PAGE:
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@robfordlives The duration statistic I assume you are using (modified duration) takes yield to maturity as an input to estimate price loss/gain. As @Thal81 points out this is not the Bank of Canada rate or any particular bond rate you might see in the media. So it’s not observable.

To get an estimate of how your ETF might change in price with changes in rates you would look at the type and maturity (term) of the bonds it holds. Then focus on potential rate changes on those types of bonds.
 

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Interestingly enough ZAG is up 3.5% in the last month or so. I continue to scratch my head at the moves of the bond market....if anything both US and Canadian governments getting more aggressive regarding rate hike increases and frequency and inflation status are up. That should mean existing bonds lose value but they have done the opposite
 

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Interestingly enough ZAG is up 3.5% in the last month or so. I continue to scratch my head at the moves of the bond market....if anything both US and Canadian governments getting more aggressive regarding rate hike increases and frequency and inflation status are up. That should mean existing bonds lose value but they have done the opposite
My theory is that the more the central banks speak (both Federal Reserve and BoC) the more it looks like these guys are too scared to raise interest rates. I've been listening to Powell and I don't see any strong commitment to raise rates.

I think earlier this year, bonds fell sharply when everyone thought rates were going much higher. But now it seems increasingly doubtful that rates will ever go up by much. Analysts in the US are guessing that only two or maximum three rate hikes are coming. At a quarter or half point each, that's really not much.

By the way, this is why everyone needs to invest passively in bonds and NOT try timing the market. As I've been saying for years, we really have no idea if interest rates will go up or down, or by how much. The future is uncertain and nobody knows where interest rates will go.
 

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My theory is that the more the central banks speak (both Federal Reserve and BoC) the more it looks like these guys are too scared to raise interest rates. I've been listening to Powell and I don't see any strong commitment to raise rates.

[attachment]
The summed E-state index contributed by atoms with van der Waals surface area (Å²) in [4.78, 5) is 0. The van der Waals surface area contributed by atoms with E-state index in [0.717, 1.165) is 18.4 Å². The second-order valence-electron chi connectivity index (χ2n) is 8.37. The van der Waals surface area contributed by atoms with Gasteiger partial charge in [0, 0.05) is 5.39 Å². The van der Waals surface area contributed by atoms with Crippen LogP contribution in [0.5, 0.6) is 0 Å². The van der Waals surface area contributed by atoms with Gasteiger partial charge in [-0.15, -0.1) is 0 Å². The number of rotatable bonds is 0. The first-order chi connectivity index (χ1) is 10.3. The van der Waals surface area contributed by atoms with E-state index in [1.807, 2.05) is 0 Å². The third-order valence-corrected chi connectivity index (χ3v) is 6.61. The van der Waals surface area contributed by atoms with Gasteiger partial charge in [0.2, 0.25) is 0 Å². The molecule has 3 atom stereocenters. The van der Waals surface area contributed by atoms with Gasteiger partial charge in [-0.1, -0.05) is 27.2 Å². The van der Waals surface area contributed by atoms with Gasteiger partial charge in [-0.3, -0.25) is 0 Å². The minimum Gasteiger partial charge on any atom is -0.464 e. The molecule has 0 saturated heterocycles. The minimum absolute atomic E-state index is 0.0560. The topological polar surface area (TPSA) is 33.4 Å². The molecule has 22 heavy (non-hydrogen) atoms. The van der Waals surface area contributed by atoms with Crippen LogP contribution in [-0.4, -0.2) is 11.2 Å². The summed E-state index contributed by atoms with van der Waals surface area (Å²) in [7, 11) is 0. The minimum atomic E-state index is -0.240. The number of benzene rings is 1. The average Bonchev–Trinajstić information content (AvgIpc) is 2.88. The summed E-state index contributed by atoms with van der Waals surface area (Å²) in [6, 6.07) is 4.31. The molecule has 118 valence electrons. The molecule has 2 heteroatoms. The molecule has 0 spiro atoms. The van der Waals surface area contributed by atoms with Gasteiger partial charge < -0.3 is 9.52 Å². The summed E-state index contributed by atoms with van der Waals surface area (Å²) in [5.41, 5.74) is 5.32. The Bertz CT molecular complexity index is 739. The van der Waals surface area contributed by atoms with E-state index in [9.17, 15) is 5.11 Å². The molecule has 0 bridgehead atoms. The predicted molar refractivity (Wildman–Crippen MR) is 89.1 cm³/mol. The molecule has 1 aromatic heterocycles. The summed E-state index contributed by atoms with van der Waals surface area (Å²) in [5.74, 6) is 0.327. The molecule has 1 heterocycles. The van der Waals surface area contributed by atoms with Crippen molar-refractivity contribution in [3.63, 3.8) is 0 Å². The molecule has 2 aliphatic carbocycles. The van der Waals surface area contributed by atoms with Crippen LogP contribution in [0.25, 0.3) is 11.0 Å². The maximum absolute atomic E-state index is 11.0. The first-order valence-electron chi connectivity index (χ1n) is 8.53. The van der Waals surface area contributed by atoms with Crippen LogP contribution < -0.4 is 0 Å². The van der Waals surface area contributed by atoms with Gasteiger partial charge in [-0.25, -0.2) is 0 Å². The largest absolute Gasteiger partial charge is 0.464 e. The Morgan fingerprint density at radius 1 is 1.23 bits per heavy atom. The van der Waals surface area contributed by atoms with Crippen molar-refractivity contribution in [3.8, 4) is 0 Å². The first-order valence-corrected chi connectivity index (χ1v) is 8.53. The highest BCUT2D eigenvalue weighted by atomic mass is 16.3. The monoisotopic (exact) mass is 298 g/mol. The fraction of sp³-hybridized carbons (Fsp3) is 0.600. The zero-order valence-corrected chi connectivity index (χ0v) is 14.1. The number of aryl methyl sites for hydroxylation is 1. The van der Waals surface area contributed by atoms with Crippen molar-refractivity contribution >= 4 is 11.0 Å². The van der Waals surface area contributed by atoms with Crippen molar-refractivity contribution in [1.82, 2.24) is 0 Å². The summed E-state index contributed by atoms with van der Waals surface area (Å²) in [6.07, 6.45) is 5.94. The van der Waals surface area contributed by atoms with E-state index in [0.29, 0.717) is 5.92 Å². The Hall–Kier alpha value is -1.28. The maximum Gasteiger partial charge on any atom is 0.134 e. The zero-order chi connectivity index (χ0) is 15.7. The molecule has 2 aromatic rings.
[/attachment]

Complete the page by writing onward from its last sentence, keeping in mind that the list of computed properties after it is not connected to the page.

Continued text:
I think earlier this year, bonds fell sharply when everyone thought rates were going much higher. But now it seems increasingly doubtful that rates will ever go up by much. Analysts in the US are guessing that only two or maximum three rate hikes are coming. At a quarter or half point each, that's really not much.

By the way, this is why everyone needs to invest passively in bonds and NOT try timing the market. As I've been saying for years, we really have no idea if interest rates will go up or down, or by how much. The future is uncertain and nobody knows where interest rates will go.
BOE raised rates last week. BoC and Fed have both said they will start to hike next year after they stop buying bonds. Last week Waller (Fed Board Member) said it's a given that the Fed will increase in March. Long bonds are down because of this tone - market participants expect these Bank officials to hike short term rates and this will bring inflation under control and preserve their value.

Internal consistency implies that if you think they are not going to raise rates then you are counting on inflation dissappearing by itself or COVID puts the economy back into recession again.
 

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Internal consistency implies that if you think they are not going to raise rates then you are counting on inflation dissappearing by itself or COVID puts the economy back into recession again.
I think IF COVID tries to put the economy back into recession, there will be another round of handouts and debt building that will only increase inflation.

Money supply is a proxy for economic value.
You can't continuously increase the money supply faster than you create economic value, without getting inflation.
 

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BOE raised rates last week. BoC and Fed have both said they will start to hike next year after they stop buying bonds. Last week Waller (Fed Board Member) said it's a given that the Fed will increase in March. Long bonds are down because of this tone - market participants expect these Bank officials to hike short term rates and this will bring inflation under control and preserve their value.

Internal consistency implies that if you think they are not going to raise rates then you are counting on inflation dissappearing by itself or COVID puts the economy back into recession again.
But long bonds are not down, TLT the etf that tracks 20 year treasuries is up 12% from it's 52week low registered in March
 
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